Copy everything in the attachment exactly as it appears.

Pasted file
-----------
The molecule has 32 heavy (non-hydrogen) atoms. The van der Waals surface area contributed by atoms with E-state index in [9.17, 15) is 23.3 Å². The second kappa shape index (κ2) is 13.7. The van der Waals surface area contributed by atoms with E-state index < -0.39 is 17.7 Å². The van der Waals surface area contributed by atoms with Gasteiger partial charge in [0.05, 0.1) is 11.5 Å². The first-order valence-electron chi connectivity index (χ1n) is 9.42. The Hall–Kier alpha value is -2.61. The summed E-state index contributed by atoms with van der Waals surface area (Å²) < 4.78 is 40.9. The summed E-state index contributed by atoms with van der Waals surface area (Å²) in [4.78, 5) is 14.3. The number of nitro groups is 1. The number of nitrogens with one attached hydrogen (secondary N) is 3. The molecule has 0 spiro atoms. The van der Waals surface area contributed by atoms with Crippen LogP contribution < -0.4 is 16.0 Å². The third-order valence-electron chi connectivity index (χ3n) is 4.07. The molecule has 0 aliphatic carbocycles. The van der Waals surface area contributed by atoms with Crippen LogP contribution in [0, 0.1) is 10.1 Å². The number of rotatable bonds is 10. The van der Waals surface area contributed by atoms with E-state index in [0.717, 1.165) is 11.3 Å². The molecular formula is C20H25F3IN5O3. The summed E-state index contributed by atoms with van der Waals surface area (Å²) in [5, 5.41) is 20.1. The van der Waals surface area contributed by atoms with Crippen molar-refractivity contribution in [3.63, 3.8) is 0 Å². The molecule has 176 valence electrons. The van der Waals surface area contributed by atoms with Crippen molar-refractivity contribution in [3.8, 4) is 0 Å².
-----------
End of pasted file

The molecule has 32 heavy (non-hydrogen) atoms. The van der Waals surface area contributed by atoms with E-state index in [9.17, 15) is 23.3 Å². The second kappa shape index (κ2) is 13.7. The van der Waals surface area contributed by atoms with E-state index < -0.39 is 17.7 Å². The van der Waals surface area contributed by atoms with Gasteiger partial charge in [0.05, 0.1) is 11.5 Å². The first-order valence-electron chi connectivity index (χ1n) is 9.42. The Hall–Kier alpha value is -2.61. The summed E-state index contributed by atoms with van der Waals surface area (Å²) < 4.78 is 40.9. The summed E-state index contributed by atoms with van der Waals surface area (Å²) in [4.78, 5) is 14.3. The number of nitro groups is 1. The number of nitrogens with one attached hydrogen (secondary N) is 3. The molecule has 0 spiro atoms. The van der Waals surface area contributed by atoms with Crippen LogP contribution < -0.4 is 16.0 Å². The third-order valence-electron chi connectivity index (χ3n) is 4.07. The molecule has 0 aliphatic carbocycles. The van der Waals surface area contributed by atoms with Crippen LogP contribution in [0, 0.1) is 10.1 Å². The number of rotatable bonds is 10. The van der Waals surface area contributed by atoms with E-state index in [0.717, 1.165) is 11.3 Å². The molecular formula is C20H25F3IN5O3. The summed E-state index contributed by atoms with van der Waals surface area (Å²) in [5, 5.41) is 20.1. The van der Waals surface area contributed by atoms with Crippen molar-refractivity contribution in [3.63, 3.8) is 0 Å². The molecule has 176 valence electrons. The van der Waals surface area contributed by atoms with Crippen molar-refractivity contribution in [3.8, 4) is 0 Å².